Vilcabamba Ecuador, after a long break

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So I haven´t written anything here all month. Peru and the death of my computer are my excuses. But now I want to go back and catch up. I’m currently in another small town that is quite tempting to a lot of retirees, dropouts, new age practitioners, ayahuasca and San Pedro enthusiasts, fake and real shaman, and snake oil sales people. In other words, the southern Peruvian version of Vilcabamba. So it put me to mind to get to work on my blog.

Vilcabamba has a reputation. It is also a bit of a mystery to me. The reputation is as a valley of longevity where you can retire on thin air and live forever. It also has a reputation as a place to take “plant medicines” aka ayahuasca and San Pedro. Hence its attraction to the above list of motley characters. The mystery is how this place has developed in a little rather hard to get to valley in the south of Ecuador on a barely used/usable stretch of road that leads to the least used jungle border crossing to Peru. To the north by an hour or so is the town of Loja, but that is far from an outpost of urbanity. If you are looking for a city, it is a 4.5 hour flight to Quito. It is in the middle of pretty much nowhere.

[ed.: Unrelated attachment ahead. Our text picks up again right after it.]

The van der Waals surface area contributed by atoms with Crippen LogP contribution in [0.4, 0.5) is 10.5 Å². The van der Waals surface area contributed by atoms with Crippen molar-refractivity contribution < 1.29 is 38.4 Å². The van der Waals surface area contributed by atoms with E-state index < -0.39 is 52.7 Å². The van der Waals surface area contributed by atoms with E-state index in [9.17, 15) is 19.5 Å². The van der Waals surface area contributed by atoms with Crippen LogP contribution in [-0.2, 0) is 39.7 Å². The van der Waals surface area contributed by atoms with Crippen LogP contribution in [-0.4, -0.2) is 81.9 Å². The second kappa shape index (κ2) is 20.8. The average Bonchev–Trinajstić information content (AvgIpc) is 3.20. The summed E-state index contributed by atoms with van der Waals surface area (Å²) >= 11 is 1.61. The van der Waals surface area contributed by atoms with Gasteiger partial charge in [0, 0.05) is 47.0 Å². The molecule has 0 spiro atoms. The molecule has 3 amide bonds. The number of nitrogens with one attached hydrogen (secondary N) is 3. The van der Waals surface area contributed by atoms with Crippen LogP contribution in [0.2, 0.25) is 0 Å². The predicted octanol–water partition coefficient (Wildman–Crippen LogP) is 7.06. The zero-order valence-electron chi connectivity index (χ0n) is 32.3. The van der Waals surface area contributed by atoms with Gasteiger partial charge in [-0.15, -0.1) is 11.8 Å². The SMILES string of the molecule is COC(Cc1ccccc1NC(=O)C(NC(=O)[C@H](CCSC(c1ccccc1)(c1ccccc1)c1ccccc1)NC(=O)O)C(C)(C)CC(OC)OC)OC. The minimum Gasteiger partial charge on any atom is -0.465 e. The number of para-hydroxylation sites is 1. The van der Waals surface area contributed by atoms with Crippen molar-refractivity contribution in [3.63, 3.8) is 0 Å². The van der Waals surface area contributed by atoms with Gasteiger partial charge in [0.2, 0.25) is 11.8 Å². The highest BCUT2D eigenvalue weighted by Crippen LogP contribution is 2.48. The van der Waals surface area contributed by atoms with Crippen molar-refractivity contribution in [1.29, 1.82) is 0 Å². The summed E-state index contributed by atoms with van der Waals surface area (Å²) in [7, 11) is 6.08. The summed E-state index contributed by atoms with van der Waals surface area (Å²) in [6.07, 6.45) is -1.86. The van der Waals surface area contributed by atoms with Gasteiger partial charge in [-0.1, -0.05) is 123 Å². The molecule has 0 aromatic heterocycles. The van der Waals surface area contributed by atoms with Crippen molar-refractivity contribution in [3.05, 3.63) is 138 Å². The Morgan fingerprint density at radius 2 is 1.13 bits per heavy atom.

So, I had a rather jaundiced view before my arrival. I had read the stories of drugs, hippies and violence.    I had also read all the glowing reports from International Living Magazine, a publication dedicated to convincing retirees or future retirees that they can live an idyllic life on next to nothing in one of their selected locations, for all of which they just happen to offer seminars and webinars for a small fee, so you can learn how this prestidigitation is performed. Yes, I know snake oil when I smell it.